Saturday Morning Quarterback: There’s a Lesson In Every Failure, Even When There’s Not

Despite conventional wisdom, most startup failures happen not with a big, fiery explosion, but with the kind of splash a golf ball makes when it lands in a water hazard.


And you’re done.

This story is part of a topic series called Saturday Morning Quarterback, where I dive into startup topics along more life-oriented angles, like sports and parenting, to name just a couple. Visit my author page for more serious startup stuff.

Last Saturday, a friend and I headed out into a drizzly early morning for a 9:20 tee time. I started out playing really well, for me, but by the time we reached the 7th tee, drizzle became an all-out downpour. When we got to the clubhouse at the end of nine holes, we were both soaked, and all the other golfers had cleared out for the day, but I was in with my best score on that front nine.

So the question comes up as to whether or not we should play the back nine. I was adamant about finishing the round, looking to repeat my success and maybe play my best round of the year. My friend is a machine, and the rain wasn’t going to bother him. Maybe he’d rust a bit. Who knows.

“I got this,” I thought to myself as we finished our break and walked to the 10th tee.

And then everything went awful.

I sprayed my next dozen shots all over the course. Lots of triple bogeys, lots of swearing. I could have turned around and headed back to the clubhouse at any point, there was no one on the course to see me slink away.

It kept raining and it got colder and windier, my bag turned out to be not quite as waterproof as I needed, resulting in a soaked wallet and phone. I gave up scoring my round and started just trying different shots and practicing, but it was such a wet, muddy mess that there was no way to gauge exactly how poorly I was hitting. Except maximum. Maximum poorly.

I finished the back nine without a single redeeming shot, no feelgood moment, five lost balls, and I was cold, wet, hungry, and tired. My only accomplishment turned out to be my worst round of the year.

How does that relate to startup? If you’re an entrepreneur I don’t have to tell you. It just does. You get a moment like this every couple weeks.

Life, and especially startup, rarely follows the redemptive scripts of movies about sports or heroes or justice. And even when those movies go contrarian, they still lean on teaching moments over actual failure. Startup isn’t “Well, Rocky lost but he went the distance and that matters.” It’s not “Hey, at least they got the Death Star plans to the Rebel Alliance.”

It’s usually “Oh, we failed and no one really cares.”

But, to be completely honest, I know there’s a lesson there and I know it’s going to make itself obvious at some point. That theory was reinforced with another recent fail moment.

Last night, my boy’s Little League team got booted from the playoffs earlier than expected over a bad call. What’s more is the bad call was on my kid, called out when he way clearly safe while advancing the tying run to to third.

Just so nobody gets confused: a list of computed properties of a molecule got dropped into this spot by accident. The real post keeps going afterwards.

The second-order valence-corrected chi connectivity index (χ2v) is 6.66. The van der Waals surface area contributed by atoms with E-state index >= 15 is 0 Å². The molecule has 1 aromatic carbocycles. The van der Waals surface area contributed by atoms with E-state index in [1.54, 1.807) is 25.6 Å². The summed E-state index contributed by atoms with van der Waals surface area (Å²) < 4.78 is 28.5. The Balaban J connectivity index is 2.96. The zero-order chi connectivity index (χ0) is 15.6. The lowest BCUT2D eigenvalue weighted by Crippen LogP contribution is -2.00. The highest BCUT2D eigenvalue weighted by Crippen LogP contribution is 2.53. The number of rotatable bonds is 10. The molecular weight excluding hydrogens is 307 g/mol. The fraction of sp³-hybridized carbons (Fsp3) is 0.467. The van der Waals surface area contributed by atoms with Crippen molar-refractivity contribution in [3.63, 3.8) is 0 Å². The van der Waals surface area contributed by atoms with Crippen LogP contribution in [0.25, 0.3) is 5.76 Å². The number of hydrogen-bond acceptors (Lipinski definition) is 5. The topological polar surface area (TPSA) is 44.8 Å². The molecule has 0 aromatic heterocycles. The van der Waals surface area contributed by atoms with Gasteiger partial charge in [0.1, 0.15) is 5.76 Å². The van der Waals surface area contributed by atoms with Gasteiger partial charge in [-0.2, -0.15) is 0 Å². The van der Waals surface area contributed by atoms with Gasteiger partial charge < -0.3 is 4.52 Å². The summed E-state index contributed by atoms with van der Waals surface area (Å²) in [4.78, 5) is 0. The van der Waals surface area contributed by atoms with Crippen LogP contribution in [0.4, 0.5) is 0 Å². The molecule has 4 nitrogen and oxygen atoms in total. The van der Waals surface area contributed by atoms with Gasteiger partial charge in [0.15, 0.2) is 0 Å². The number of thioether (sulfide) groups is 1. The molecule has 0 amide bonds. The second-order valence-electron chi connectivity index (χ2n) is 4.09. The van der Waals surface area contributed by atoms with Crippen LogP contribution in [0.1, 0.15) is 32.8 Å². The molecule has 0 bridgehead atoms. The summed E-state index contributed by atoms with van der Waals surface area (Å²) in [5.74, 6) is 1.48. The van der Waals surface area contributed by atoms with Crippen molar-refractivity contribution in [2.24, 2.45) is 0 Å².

This is just the latest in what’s been a never-ending series of bad baseball breaks for a kid who is very good and tries even harder. But whether it’s a bad call, an untimely injury, whatever, he’s faced so much “what-could-have-been” that I can barely stand it.

And yeah, I’m also his coach, so believe me, if I could put it on him, I would. It’d be easier.

Since I was on the spot to come up with some kind of advice for him, I went with what I knew. It’s not the lesson, but it will hold you over until you get there, whether it’s a Little League game, a horrific round of golf, or the kind of startup failure where you go out with a whimper and everyone saw it coming except for you.

Next time.

The next round of golf I play is going to better right off the bat because at the very least I’ll have dry shorts and a solid grip on the club. And there are more metaphors in that sentence than I’m willing to admit.

The next time the kid is mired in a close game, his legs will be longer and stronger and he’ll hustle just a little bit more to make sure his season isn’t decided on a judgment call.

My first failed startup was successful for years. It made money and won awards and took me across the country to celebrate something I truly believed in. But then, in year 10, it stopped making money. Flatlined. Nothing I tried worked, and I finally gave up in year 12.

But then, a year later and after several minor tweaks, the ashes of that startup became my 10th startup, and I sold that in under three years for almost 100x return on my investment. It’s not something I planned when everything had gone up in a puff of smoke, but had it not, there’s no way I could have done the new startup, and I definitely would not have had the sense to grow it into something more viable.

My most recent failed startup still sits out there today, staring me in the face every once in a while, waiting for me to figure out the lesson so I can go make something awesome out of it.

So failure: It’s not about falling nine times and getting up 10 — or whatever the math is on that. It’s not about just about learning from your mistakes, it’s waiting until the right moment to discover the mistakes and apply the lessons. Until that moment happens, just keep telling yourself that there’s a lesson in there somewhere and at some point you’ll be glad it happened.